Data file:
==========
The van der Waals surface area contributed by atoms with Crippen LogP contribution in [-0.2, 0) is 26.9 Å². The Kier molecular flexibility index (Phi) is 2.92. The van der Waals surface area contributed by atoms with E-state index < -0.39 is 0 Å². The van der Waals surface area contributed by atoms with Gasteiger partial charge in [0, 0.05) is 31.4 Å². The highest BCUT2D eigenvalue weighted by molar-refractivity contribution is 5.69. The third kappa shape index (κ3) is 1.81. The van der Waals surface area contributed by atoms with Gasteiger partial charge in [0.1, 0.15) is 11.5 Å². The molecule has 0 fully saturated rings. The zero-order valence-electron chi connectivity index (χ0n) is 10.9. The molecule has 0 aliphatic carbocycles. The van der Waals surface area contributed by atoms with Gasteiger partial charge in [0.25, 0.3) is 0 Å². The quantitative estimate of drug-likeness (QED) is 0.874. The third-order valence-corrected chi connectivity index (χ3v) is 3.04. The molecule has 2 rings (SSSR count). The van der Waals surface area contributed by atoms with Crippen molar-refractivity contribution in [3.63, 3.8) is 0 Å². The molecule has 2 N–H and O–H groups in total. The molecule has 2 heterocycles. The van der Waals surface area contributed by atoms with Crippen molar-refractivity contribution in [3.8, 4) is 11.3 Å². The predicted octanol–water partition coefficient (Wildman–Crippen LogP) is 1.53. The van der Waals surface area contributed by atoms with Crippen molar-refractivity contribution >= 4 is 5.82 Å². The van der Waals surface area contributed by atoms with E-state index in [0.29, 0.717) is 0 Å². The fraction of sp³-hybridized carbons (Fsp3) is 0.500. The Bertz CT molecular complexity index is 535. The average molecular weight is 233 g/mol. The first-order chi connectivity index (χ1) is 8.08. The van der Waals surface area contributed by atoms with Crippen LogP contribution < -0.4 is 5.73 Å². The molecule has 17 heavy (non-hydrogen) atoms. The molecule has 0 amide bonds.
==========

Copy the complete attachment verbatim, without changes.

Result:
The van der Waals surface area contributed by atoms with Crippen LogP contribution in [-0.2, 0) is 26.9 Å². The Kier molecular flexibility index (Phi) is 2.92. The van der Waals surface area contributed by atoms with E-state index < -0.39 is 0 Å². The van der Waals surface area contributed by atoms with Gasteiger partial charge in [0, 0.05) is 31.4 Å². The highest BCUT2D eigenvalue weighted by molar-refractivity contribution is 5.69. The third kappa shape index (κ3) is 1.81. The van der Waals surface area contributed by atoms with Gasteiger partial charge in [0.1, 0.15) is 11.5 Å². The molecule has 0 fully saturated rings. The zero-order valence-electron chi connectivity index (χ0n) is 10.9. The molecule has 0 aliphatic carbocycles. The van der Waals surface area contributed by atoms with Gasteiger partial charge in [0.25, 0.3) is 0 Å². The quantitative estimate of drug-likeness (QED) is 0.874. The third-order valence-corrected chi connectivity index (χ3v) is 3.04. The molecule has 2 rings (SSSR count). The van der Waals surface area contributed by atoms with Crippen molar-refractivity contribution in [3.63, 3.8) is 0 Å². The molecule has 2 N–H and O–H groups in total. The molecule has 2 heterocycles. The van der Waals surface area contributed by atoms with Crippen molar-refractivity contribution in [3.8, 4) is 11.3 Å². The predicted octanol–water partition coefficient (Wildman–Crippen LogP) is 1.53. The van der Waals surface area contributed by atoms with Crippen molar-refractivity contribution >= 4 is 5.82 Å². The van der Waals surface area contributed by atoms with E-state index in [0.29, 0.717) is 0 Å². The fraction of sp³-hybridized carbons (Fsp3) is 0.500. The Bertz CT molecular complexity index is 535. The average molecular weight is 233 g/mol. The first-order chi connectivity index (χ1) is 8.08. The van der Waals surface area contributed by atoms with Crippen LogP contribution < -0.4 is 5.73 Å². The molecule has 17 heavy (non-hydrogen) atoms. The molecule has 0 amide bonds.